Monday, June 7, 2010

Starts, False Starts, and Non-Starts


“Work on something else,” is a common query-wait construction. There’s nothing like a SNI* to make you forget everything, including sluggish response times. But what if you’re not a dive-right-in kind of person?
If you outline, the new story may not be quite the distraction you hope it’d be. I like to let things simmer in the back of my brain for a while and once the real flavors start to come out, that’s when I get really absorbed. After my first MS, it took me a couple months to get something new started. Not because I didn’t have ideas, but because they were too new.
This time, it’s faster. Why?
Between drafts for the project I’m querying, I started a rough draft for my current WIP. Looking at it now, I’m probably going to rewrite just about all of what I had down. But that’s a good thing. My original idea has evolved. I can bring it off of the backburner without the lag between projects.
What about you? Leave us a comment on your starts, false-starts, and non-starts.
- Holen
*SNI = shiny new idea
**click to go to the photosource

6 comments:

Erinn said...

Since I like to leave MONTHS between revision and drafts, I think writing during that time is great.
Right now I'm working on something (which I blog about) and I have a goal to finish in a few weeks. Then I plan on revising my first book over the summer. While I'm waiting for feedback for that draft, I will be revising my second book. I will start the query process for the first book, while I'm doing the first editing and revision pass of my current WIP.

All three books are completely separate and unrelated to the others.

I'm a firm believer in constantly working and writing a shiny new book in every year and a half or so. This way if something gets rejected in a burning ball of ridicule then I have something else I can pin all my hopes and dreams on.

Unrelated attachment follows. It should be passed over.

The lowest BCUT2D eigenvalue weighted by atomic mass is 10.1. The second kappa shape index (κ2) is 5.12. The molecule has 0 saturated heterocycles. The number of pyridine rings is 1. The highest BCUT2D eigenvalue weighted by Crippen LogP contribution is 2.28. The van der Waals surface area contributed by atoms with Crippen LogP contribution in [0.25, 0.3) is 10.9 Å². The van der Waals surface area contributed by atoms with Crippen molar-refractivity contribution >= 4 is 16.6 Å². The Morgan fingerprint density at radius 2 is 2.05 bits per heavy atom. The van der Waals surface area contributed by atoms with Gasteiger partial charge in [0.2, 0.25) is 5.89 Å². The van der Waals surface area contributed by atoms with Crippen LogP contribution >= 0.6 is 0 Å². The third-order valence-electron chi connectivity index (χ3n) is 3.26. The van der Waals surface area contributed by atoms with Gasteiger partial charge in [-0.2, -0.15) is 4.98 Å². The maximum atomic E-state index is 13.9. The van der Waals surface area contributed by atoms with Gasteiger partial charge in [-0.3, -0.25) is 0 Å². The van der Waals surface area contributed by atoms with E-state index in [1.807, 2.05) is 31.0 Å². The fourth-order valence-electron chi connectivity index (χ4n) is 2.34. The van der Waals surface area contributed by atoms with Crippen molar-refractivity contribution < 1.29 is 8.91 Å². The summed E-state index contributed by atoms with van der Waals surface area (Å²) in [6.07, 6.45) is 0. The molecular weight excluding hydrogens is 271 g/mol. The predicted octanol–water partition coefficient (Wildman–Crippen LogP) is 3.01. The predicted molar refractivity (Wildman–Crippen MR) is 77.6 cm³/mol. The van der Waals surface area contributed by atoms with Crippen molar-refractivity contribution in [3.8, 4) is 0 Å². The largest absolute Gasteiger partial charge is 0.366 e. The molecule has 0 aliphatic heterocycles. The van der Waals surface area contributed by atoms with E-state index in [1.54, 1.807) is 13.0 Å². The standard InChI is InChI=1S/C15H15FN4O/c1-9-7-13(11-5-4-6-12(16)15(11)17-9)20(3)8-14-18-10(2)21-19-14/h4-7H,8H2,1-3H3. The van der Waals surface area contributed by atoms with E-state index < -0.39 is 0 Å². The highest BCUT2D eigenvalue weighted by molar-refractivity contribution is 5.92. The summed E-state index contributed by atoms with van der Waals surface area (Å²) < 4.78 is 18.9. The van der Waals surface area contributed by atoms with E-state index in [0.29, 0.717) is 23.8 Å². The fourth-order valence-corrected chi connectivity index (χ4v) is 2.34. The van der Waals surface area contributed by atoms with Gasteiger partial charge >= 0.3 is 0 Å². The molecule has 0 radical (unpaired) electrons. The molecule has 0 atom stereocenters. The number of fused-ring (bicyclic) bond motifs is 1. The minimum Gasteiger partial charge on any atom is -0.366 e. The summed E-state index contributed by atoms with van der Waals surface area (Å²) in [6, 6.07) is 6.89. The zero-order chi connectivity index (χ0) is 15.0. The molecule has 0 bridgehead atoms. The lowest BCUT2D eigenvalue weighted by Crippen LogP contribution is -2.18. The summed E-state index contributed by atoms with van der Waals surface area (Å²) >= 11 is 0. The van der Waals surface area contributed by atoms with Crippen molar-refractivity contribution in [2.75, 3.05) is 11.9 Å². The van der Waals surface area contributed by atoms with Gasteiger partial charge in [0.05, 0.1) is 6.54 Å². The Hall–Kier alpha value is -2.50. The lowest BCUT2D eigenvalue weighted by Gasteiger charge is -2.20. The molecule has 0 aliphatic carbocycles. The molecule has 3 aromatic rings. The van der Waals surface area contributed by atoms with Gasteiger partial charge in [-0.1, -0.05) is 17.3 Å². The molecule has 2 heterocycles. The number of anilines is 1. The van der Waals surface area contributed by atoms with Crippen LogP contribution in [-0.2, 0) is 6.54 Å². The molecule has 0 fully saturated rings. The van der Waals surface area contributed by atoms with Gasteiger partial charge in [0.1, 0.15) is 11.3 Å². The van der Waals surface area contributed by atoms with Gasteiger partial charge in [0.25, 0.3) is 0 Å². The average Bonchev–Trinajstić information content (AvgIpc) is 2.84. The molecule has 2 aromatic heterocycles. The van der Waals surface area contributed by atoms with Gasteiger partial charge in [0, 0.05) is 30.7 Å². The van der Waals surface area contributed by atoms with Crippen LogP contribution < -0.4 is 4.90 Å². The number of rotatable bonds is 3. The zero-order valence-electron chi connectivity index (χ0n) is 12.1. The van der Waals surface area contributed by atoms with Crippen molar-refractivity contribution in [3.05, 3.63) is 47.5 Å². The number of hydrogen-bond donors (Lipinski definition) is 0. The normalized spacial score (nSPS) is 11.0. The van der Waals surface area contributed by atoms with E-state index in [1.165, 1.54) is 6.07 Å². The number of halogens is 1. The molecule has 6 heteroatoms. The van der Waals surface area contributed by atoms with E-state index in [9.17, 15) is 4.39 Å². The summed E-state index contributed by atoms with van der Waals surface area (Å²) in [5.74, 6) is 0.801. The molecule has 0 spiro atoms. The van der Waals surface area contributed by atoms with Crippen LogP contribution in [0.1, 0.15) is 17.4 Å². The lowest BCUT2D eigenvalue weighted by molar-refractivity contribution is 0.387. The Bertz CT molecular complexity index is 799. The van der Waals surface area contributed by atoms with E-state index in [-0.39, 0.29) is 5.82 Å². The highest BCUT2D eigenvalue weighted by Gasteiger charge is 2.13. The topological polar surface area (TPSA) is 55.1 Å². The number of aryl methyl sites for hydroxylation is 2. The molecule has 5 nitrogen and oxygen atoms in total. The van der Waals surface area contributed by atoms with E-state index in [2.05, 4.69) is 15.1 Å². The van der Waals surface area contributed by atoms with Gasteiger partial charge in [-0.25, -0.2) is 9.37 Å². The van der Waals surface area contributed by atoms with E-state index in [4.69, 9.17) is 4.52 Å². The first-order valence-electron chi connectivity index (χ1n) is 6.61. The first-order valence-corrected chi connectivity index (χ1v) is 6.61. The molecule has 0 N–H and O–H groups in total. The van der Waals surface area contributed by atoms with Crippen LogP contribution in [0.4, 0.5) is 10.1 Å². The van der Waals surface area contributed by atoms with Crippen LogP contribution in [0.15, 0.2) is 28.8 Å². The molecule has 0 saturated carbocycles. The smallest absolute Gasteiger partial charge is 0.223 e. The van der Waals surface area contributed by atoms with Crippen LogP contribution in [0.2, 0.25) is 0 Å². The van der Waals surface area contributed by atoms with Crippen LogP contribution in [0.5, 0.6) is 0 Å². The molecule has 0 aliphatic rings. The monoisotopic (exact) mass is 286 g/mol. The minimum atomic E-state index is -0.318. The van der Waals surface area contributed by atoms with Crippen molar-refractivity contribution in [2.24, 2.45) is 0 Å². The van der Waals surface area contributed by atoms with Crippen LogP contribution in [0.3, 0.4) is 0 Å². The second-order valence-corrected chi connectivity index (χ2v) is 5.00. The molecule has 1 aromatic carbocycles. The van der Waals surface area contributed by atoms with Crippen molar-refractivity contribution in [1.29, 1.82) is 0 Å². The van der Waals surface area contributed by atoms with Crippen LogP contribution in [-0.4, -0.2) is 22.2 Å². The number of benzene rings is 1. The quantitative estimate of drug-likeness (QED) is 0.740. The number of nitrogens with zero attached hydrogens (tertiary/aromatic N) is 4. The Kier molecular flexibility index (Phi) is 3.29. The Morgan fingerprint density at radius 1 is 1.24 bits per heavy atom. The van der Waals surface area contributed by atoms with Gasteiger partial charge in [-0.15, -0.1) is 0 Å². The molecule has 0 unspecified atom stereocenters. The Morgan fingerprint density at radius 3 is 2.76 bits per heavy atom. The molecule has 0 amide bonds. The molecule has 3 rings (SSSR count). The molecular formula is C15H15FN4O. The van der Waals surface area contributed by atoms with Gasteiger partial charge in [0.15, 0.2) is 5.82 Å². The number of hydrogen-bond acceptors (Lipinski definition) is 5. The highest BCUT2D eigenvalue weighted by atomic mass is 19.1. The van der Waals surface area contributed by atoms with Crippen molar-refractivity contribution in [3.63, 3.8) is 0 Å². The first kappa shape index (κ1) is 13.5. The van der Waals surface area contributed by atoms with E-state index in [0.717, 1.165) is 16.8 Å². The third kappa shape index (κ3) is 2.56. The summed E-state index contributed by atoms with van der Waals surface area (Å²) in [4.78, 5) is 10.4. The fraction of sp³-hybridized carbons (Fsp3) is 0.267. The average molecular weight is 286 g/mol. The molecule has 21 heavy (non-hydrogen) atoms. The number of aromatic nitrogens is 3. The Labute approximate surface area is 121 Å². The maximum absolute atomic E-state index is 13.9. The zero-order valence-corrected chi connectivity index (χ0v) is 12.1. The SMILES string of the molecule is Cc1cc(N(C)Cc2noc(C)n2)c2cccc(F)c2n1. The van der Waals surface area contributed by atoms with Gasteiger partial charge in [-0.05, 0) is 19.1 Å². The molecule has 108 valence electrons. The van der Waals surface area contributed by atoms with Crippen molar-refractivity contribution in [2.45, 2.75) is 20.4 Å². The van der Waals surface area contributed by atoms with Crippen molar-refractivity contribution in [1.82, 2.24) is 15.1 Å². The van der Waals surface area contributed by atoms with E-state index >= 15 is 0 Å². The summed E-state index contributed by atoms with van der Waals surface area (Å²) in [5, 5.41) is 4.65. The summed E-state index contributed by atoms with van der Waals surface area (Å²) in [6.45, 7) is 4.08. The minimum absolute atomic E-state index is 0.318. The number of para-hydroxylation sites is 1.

JEM said...

You just gave me an idea: story ideas hit me all the time during the day, but only about every one in five are actually worth pursuing. However, I am an outliner and building that story does take time. However, wouldn't it be fun to write a total fluff story while waiting? You don't have to worry about grammar or plot continuation or any of that "writing" stuff that can drag you down. Just tell a fun story and entertain yourself while you wait! Any writing is good writing, right?

LM Preston said...

Does this ever hit home. When I have an idea, I put it in my 'To Be' folder. As more comes, I just add it to the notes page and that clears me up to finish what I'm working on.

Sarah Enni said...

I am doing this right now! Just finished the first draft of WiP and I'm formatting it, then putting it away for ... as long as I can stand it. In the meantime I'm going to get to work on Alternate WiP, which has been bubbling around in my brain for the last few months.

I wrote bits of AWiP when WiP wasn't inspiring me, so I already have about 10,000 words. I think it will make the waiting for revision (and eventually querying) much, much easier.

Debra Driza said...

EEK--your photo made me think of 5:30 am swim practices! *blocks out memories of diving into freezing swimming pool instead of snoozing in a nice warm bed*

Ahhhh, SNIs! I dove into a few as soon as I finished DG revisions. Yes, I like to let them simmer a bit too, but sometimes I have to write a scene, then simmer, write, simmer, repeat, ad nauseam.

:D

Hmath said...

I miss those swim practices - I saw my old team (from like 10 years ago - man that makes me feel old) practicing this morning when I took my girls to the park.

That's why I picked the picture.

Plus, it just worked so well for False Starts :)